JUNEAU — Alaska Gov. Mike Dunleavy on Thursday said he would veto an education bill passed by the Legislature if it simply increases public school funding and isn’t part of a broader package.
Instead, Dunleavy said he wants lawmakers to pass a package — like one supported by House Republicans — that includes provisions to establish more charter schools that give teachers bonuses and a funding boost for homeschooled students. Dunleavy made the comments in a brief interview with the Daily News after delivering an address to the Alaska Chamber of Commerce in Juneau.
“It just can’t be the BSA. It just can’t,” he said, referring to the Base Student Allocation, the state’s per-student funding formula.
”It should come as a package because we need all of that to improve education — including an increase in the BSA and including teacher recruitment and retention, including charter schools and homeschools,” said Dunleavy, a Republican.
The House Republican education package was set to be debated on Friday on the House floor, but the majority does not have enough votes to pass it on to the Senate. Anchorage Republican Rep. Craig Johnson on Thursday said he did not know when the bill would be heard next.
School administrators across Alaska say they are facing a budget crisis. The Base Student Allocation has not been substantially raised since 2017. Education advocates say a $350 million-per-year increase is needed to make up for losses from inflation.
The House Republican education measure currently has a $77 million increase to school formula funding, alongside $40 million in extra funding for Alaska’s 20,000 homeschool students, and teacher bonuses with higher amounts paid for teachers in rural parts of the state.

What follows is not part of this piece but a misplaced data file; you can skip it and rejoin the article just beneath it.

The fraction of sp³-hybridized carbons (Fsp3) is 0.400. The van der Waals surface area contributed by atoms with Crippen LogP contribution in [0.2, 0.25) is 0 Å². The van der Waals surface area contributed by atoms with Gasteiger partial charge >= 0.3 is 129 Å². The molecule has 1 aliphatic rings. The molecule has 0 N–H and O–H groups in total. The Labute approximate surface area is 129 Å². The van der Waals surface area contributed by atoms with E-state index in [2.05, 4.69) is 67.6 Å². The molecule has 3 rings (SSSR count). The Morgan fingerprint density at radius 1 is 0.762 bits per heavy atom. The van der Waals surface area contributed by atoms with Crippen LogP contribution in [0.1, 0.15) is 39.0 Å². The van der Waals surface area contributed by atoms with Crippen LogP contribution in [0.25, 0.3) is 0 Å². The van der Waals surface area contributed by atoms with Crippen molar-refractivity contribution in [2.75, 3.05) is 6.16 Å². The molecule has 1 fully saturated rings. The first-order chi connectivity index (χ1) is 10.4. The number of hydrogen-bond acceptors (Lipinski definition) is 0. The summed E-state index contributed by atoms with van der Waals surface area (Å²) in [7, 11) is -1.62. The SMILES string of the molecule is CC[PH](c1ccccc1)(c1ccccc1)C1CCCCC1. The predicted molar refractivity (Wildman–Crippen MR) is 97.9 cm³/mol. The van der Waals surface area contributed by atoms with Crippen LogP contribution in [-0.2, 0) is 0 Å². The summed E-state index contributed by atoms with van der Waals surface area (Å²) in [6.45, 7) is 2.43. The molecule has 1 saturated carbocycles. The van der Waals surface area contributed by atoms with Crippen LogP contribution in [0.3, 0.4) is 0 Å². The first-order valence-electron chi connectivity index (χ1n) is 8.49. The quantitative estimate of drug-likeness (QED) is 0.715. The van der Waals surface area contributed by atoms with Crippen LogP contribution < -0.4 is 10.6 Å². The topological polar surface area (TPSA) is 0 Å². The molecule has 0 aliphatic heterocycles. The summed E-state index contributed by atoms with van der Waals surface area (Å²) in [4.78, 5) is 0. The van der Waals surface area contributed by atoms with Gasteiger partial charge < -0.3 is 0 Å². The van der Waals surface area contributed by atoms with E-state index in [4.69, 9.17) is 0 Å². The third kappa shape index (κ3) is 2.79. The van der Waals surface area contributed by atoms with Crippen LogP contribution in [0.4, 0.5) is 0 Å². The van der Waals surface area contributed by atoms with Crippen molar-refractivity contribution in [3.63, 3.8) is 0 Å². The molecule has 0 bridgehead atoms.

Since Alaska ranked at the top of a new state-by-state charter school assessment last year, Dunleavy has suggested establishing more charter schools could help Alaska’s bottom-of-the-nation assessment scores. At Thursday’s luncheon, Dunleavy said neighborhood schools would not be ignored with a BSA boost, but that “we crushed them in our charter schools scores.”
Dunleavy referred to the House Republicans’ education package as “our education omnibus bill” after he proposed several of its more contentious provisions, including allowing a statewide board he appoints to authorize new charter schools over concerns that would diminish local control.
The Republican-led House and the Senate bipartisan majority caucus have been sharply divided over how to address Alaska’s school funding crisis.
The Senate has wanted to increase school funding through the BSA. Last year the Senate passed legislation to raise the BSA by $680 at an annual cost of $175 million. House Republicans have said they want a comprehensive education bill that improves accountability and student outcomes.
Anchorage Democrat Sen. Bill Wielechowski on Thursday said without an increase to the BSA this year, Alaskans could expect “massive” teacher layoffs, programs cut, and discussions turning to school closures. He expressed concerns about the House’s measure but said he couldn’t comment until it advanced to the Senate.
“Hopefully we can come up with a win-win-win situation,” Wielechowski said about the need for compromise between the House, Senate and governor’s office. “I think that’s what we really need to aim for.”
The Democrat-dominated House minority caucus has largely been in lockstep with the bipartisan Senate majority, which on Monday expressed deep concerns over House Republicans’ education provisions they say have not been adequately vetted.
House Minority Leader Rep. Calvin Schrage, I-Anchorage, said he had “serious reservations” about the majority’s bill and said that a $175 million boost to school formula funding would be “woefully inadequate” after hearing from parents and teachers.
Two years ago, Dunleavy threatened to veto a proposed school funding increase unless it came with broader reforms. The Legislature weeks later narrowly passed the Alaska Reads Act — a wide-ranging reading bill — with a 0.5% permanent increase to the BSA.